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  • Mainichi: Iranian acquitted of indecent assault over lack of evidence

    Posted by Dr. ARUDOU, Debito on September 30th, 2007

    Hi Blog. Here’s a bit of hope for Mr Idubor, accused similarly of a sexual crime and still being held for eight months now despite no evidence.

    A person’s (a NJ, to boot) case has been dismissed for “lack of evidence”. Good. Pity it took over a year and a half to come to this conclusion.

    What I also find rather amusing about the case below is the “fondling”, causing “slight neck injuries”? What are we talking about here, hickies?

    Case dismissed. Debito.

    //////////////////////////////////////////////////////

    Man acquitted of indecent assault over lack of evidence
    Mainichi Shinbun September 28, 2007

    http://mdn.mainichi-msn.co.jp/national/news/20070928p2a00m0na010000c.html
    Courtesy of Ben Shearon

    YOKOHAMA — A man has been acquitted of the indecent assault of a woman at his home in January last year, due to lack of evidence.

    The Yokohama District Court found the defendant, an antique goods dealer and an Iranian national, not guilty for a lack of evidence. Prosecutors had demanded that the accused spend four years behind bars for indecent assault, resulting in injury.

    Presiding Judge Kenichi Kurita pointed out that the alleged victim’s testimony changed during the trial and could not be trusted, declaring, “It cannot be concluded that the man molested her despite her will.”

    The man was charged with fondling the body of a 32-year-old acquaintance at his home in Midori-ku, Yokohama, on Jan. 28, 2006, causing her slight neck injuries. (Mainichi)

    ==================================

    強制わいせつ:イラン国籍の男性に無罪 横浜地裁
    http://www.mainichi-msn.co.jp/shakai/jiken/news/20070928k0000e040045000c.html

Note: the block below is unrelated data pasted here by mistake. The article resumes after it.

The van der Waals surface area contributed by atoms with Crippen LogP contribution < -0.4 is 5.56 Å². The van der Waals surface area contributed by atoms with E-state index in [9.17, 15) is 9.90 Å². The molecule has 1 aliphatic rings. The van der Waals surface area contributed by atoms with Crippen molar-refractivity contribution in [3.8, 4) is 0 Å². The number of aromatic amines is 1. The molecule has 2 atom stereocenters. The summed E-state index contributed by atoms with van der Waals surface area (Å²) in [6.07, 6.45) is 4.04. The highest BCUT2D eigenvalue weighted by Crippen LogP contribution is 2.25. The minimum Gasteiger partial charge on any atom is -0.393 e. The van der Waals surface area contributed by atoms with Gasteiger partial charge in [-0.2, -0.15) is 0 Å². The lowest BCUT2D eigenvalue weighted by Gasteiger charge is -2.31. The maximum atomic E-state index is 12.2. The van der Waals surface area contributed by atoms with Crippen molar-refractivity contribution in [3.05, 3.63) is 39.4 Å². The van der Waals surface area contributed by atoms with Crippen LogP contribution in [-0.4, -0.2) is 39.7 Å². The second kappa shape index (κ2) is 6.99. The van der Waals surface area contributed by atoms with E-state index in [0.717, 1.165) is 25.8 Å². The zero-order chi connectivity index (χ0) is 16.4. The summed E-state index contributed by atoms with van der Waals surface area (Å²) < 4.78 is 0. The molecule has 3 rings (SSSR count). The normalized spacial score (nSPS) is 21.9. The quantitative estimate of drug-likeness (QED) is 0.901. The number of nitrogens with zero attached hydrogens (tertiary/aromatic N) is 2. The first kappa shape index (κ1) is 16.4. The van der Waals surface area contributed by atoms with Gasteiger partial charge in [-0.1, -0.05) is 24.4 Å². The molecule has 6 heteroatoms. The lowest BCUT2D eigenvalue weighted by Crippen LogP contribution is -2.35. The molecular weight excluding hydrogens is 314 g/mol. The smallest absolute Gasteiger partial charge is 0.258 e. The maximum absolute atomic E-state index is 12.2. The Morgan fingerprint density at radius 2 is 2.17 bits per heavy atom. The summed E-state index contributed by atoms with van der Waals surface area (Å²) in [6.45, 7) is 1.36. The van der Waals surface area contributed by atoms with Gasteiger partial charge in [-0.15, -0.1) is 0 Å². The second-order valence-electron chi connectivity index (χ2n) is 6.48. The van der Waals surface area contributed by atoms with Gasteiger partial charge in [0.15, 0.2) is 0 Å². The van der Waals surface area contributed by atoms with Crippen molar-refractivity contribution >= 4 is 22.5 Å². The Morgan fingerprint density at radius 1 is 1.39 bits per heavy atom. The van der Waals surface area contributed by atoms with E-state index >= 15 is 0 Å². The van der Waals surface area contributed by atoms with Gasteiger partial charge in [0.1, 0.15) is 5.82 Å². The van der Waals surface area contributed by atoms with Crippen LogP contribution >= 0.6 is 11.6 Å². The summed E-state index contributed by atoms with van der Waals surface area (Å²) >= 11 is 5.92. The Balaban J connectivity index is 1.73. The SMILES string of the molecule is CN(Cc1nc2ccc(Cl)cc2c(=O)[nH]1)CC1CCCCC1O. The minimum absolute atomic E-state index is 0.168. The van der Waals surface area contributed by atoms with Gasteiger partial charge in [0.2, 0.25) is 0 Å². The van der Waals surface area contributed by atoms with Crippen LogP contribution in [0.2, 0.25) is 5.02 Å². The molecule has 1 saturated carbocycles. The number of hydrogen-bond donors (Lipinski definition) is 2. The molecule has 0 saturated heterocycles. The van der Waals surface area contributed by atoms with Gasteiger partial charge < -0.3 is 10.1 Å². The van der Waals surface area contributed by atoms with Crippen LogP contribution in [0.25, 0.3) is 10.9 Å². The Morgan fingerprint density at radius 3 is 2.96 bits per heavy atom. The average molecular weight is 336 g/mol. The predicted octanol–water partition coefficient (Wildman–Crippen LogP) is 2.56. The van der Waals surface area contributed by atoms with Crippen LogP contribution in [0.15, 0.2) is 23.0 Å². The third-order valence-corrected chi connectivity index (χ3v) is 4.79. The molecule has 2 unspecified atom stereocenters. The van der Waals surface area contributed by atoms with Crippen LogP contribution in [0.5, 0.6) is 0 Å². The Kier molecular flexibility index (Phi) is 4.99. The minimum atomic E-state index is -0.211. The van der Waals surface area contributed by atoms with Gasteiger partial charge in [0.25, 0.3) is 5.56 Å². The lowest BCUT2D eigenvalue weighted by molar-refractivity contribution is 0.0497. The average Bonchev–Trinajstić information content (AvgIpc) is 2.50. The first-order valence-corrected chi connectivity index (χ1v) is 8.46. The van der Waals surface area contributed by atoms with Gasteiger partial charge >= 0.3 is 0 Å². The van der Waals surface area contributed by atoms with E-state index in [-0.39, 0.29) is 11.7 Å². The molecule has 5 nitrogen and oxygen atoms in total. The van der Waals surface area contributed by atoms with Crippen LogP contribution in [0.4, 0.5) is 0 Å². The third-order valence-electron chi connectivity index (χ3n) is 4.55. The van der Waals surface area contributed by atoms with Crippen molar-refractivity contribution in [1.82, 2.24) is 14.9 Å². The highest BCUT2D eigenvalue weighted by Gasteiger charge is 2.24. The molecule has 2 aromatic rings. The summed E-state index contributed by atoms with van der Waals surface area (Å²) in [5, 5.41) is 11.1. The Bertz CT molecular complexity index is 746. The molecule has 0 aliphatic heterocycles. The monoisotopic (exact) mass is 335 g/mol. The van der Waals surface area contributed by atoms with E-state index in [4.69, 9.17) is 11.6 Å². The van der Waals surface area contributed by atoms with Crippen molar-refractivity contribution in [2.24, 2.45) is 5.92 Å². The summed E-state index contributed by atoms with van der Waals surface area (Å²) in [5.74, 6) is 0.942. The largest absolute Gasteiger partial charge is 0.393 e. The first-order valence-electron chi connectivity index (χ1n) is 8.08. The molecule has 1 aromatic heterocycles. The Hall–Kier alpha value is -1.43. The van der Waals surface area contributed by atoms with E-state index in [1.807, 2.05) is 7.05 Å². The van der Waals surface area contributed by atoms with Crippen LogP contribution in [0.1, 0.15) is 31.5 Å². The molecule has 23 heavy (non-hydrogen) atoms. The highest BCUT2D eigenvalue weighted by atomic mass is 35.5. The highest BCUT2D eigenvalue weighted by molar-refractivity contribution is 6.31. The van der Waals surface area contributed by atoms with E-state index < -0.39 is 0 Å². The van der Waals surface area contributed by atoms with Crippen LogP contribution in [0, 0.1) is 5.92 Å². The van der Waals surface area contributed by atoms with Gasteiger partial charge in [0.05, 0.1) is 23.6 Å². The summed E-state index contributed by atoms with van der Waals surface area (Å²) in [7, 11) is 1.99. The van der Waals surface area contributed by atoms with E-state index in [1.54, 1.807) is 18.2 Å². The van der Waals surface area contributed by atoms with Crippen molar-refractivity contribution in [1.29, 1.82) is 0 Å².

知人女性の体を触るなどしたとして強制わいせつ致傷罪に問われたイラン国籍の古物商の男性に対し横浜地裁は27日、「犯罪の証明がない」として無罪(求刑・懲役4年)を言い渡した。
     男性は06年1月28日、横浜市緑区の自宅で、知人の女性(当時32歳)の体を触るなどしたうえ、首に軽傷を負わせたとして起訴された。しかし栗田健一裁判長は判決で女性の公判での供述の変遷などから「全体として信用できず、男性が女性の意志に反してわいせつな行為をしたとまで断定できない」と指摘した。【鈴木一生】
    英文を読む
    毎日新聞 2007年9月28日 11時26分
    ENDS

    6 Responses to “Mainichi: Iranian acquitted of indecent assault over lack of evidence”

    1. James Says:

      What stuck out the most to me about this article was the fact that Mainichi’s English edition mentions his nationality in passing near the end of the article, while in its Japanese edition, his nationality is in the headline and the very first sentence of the article.

      –YES, QUITE. THANKS FOR POINTING THAT OUT. SORRY TO HAVE MISSED IT MYSELF. MAYBE I’M (GASP!) GETTING USED TO IT…? :) DEBITO

    2. debito Says:

      COMMENT FROM CYBERSPACE:

      the article states that the alleged transgression took place in the guys house. i have been told by people that study japanese law, that ACCORDING to japanese law, if a man and a woman are in a house/apartment alone together, it is legally considered that they are having intercourse. this doesnt seem out of line with what i know of japanese sexuality, (i know i really sound like an ass when i say THAT but its true) but according to this article, either